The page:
What have been the most significant learnings for us as an organisation? The venue is not the brand.

Richard Davidson-Houston, Director of Audience Development and Media, Glyndebourne

Glyndebourne is one of the finest and most celebrated opera houses in the world. In normal years it delivers performances to some 150,000 people across a summer Festival and an autumn tour.

With lockdown forcing the cancellation of its 2020 season, we asked Director of Audience Development and Media, Richard Davidson-Houston, how Glydebourne was pivoting its offer and what lockdown had taught the team about both their audiences and their organisation.

1. How have you kept audiences engaged with Glyndebourne during the pandemic?

Our number priority was to ensure that our members felt properly looked after and well-communicated with.

Our second focus was to showcase the Glyndebourne brand to as wide an audience as possible. Our tactics were biased towards doing those things that would enable us to learn new skills useful in the long term.

Rather than get caught in the stampede for attention, we waited until what would have been opening night of this year’s Festival to stream 2019’s Rusalka to our members as a world exclusive.

This was the starting gun for our weekly Glyndebourne Open House streams which will continue until the end of August. We will have streamed 16 full length operas by the time we are done. We have learned a great deal.

As lockdown began to ease, we started to plan for what could be done outside in our gardens. 

Gaining our confidence with Open Gardens, we moved on to Garden Concerts. This week we open our Outdoor Opera season. By finding a way to be open, albeit in a different and vastly reduced way, we have been able to remind thousands of people what is so special about Glyndebourne. 

It’s been a summer like no other and everything has had to be reimagined.

2. What has been the audience response to these activities?

Well, tickets for the outdoor concerts and operas sold out in 40 minutes, which rather speaks for itself. There is incredible demand.

It’s clear that lockdown absence has made the people’s hearts even fonder of live music as it no doubt has of sport and other activities. 

We are constantly challenging ourselves as to how we can safely increase capacity so as to be able to achieve the goals of looking after our members and showcasing the Glyndebourne brand. But safety has to come first and we have been very conservative on numbers.

It has been really touching to see the emotions of people, some of whom literally are coming out their homes for the first time. That they have trusted Glyndebourne properly to look after their safety is hugely rewarding. And that trust is well placed. Being together – performers, audience, staff – has been a bonding experience.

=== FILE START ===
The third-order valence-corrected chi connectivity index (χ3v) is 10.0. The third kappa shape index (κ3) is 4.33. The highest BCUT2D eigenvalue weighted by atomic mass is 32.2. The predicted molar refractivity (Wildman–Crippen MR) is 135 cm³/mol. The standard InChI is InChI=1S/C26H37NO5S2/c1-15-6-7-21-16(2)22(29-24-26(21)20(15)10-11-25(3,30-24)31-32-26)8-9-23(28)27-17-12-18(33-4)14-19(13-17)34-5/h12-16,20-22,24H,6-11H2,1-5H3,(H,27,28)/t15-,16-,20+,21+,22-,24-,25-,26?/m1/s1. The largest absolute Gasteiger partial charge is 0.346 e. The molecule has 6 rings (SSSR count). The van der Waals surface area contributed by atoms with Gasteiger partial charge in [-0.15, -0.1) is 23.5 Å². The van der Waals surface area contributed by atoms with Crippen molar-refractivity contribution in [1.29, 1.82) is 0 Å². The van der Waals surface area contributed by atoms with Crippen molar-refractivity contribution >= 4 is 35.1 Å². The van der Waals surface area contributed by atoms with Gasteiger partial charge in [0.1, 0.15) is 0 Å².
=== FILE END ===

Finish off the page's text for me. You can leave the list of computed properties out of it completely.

As for the live streams…we calculated this week that the total viewing time for the YouTube streams is a little over 20 years!

As a way to showcase the brand, globally, it’s been nothing short of spectacular.

3. What are the particular challenges and benefits to your operation that enabled you to respond in this way?

We are blessed to have outside space. That, very sadly, remains necessary to stage performances in front of a live audience, but it is not sufficient.

We have a imaginative and strategic team always asking “how-might-we?” in the face of challenges.

Despite the relentless bad news, we have kept our chins up and, as well as mourning what is lost, been focused on what can be done.

Our creative ambition did get slightly ahead of the regulations at one stage and we had sold all our outdoor season tickets before we realised that we were not really meant to have done! Fortunately things caught up with us just in time.

Some people suspected that we must have had a tip off but it was sheer luck. They do say fortune favours the brave!

4. Looking ahead to Glyndebourne’s future, are there any particular activities which you will continue to support?

By being closed, we have become more open. We have had to become open to new ideas, to new kinds of experiences, to new ways of doing things and of course to new audiences. I want that openness to continue.

It’s been lovely to be outside this summer but it’s not sustainable. Our audience size has been restricted to 200 whereas our theatre capacity is 1200 and you don’t have to be an accountant to spot the problem.

When the theatre opens, the gardens will go back to being gardens but I am sure we will continue to open them to visitors.

Coming to spend time at Glyndebourne in any capacity is the best way to break down any misconceptions that someone might have about the place. Lowering the barrier to entry – literally and figuratively – is important. 

Streaming will continue in some form. We have to look at the shape of the DVD market and the rise of paid streaming. We will decide what role streaming plays in that context not only as a commercial endeavour but as a form of marketing and perhaps as a benefit of membership.

5. What have been the most significant learnings for you, as an organisation, during the past few months?

I’ll pick three things among so many.

First: that the venue is not the brand.
Glyndebourne has had to exist and maintain its core meaning and purpose even while the venue is closed.

Second: people are extraordinarily generous.
I am thinking chiefly of those who have donated money to help us to help our freelancers but in fact it goes for staff at all levels as well who could have thrown in the towel but instead keep on fighting.

Third: when a crisis like this hits, it tests the creativity of everyone in the organisation, working together across teams to problem-solve and to innovate.

And we’ve learned that Glyndebourne passes that particular test with flying colours.

Images: Glyndebourne